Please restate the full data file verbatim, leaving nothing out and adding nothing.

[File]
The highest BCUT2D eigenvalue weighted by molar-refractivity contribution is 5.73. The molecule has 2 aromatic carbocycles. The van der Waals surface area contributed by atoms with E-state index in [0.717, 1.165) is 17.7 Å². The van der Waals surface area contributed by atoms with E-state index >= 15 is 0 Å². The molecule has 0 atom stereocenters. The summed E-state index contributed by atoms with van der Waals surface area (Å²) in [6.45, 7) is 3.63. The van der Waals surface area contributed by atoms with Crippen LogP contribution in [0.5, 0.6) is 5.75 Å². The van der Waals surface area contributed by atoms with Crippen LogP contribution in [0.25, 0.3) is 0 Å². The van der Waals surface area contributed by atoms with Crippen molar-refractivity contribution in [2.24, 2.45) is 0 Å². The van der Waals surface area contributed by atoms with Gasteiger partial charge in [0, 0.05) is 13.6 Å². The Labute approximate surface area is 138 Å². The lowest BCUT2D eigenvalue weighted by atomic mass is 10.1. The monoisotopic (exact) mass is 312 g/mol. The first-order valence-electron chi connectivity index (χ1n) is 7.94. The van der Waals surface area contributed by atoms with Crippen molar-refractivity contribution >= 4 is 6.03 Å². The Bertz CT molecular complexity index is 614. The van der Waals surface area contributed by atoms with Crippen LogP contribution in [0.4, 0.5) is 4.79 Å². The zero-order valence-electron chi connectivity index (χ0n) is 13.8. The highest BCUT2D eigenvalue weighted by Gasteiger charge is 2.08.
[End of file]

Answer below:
The highest BCUT2D eigenvalue weighted by molar-refractivity contribution is 5.73. The molecule has 2 aromatic carbocycles. The van der Waals surface area contributed by atoms with E-state index in [0.717, 1.165) is 17.7 Å². The van der Waals surface area contributed by atoms with E-state index >= 15 is 0 Å². The molecule has 0 atom stereocenters. The summed E-state index contributed by atoms with van der Waals surface area (Å²) in [6.45, 7) is 3.63. The van der Waals surface area contributed by atoms with Crippen LogP contribution in [0.5, 0.6) is 5.75 Å². The van der Waals surface area contributed by atoms with Crippen LogP contribution in [0.25, 0.3) is 0 Å². The van der Waals surface area contributed by atoms with Crippen molar-refractivity contribution in [2.24, 2.45) is 0 Å². The van der Waals surface area contributed by atoms with Gasteiger partial charge in [0, 0.05) is 13.6 Å². The Labute approximate surface area is 138 Å². The lowest BCUT2D eigenvalue weighted by atomic mass is 10.1. The monoisotopic (exact) mass is 312 g/mol. The first-order valence-electron chi connectivity index (χ1n) is 7.94. The van der Waals surface area contributed by atoms with Crippen molar-refractivity contribution >= 4 is 6.03 Å². The Bertz CT molecular complexity index is 614. The van der Waals surface area contributed by atoms with Crippen LogP contribution in [0.4, 0.5) is 4.79 Å². The zero-order valence-electron chi connectivity index (χ0n) is 13.8. The highest BCUT2D eigenvalue weighted by Gasteiger charge is 2.08.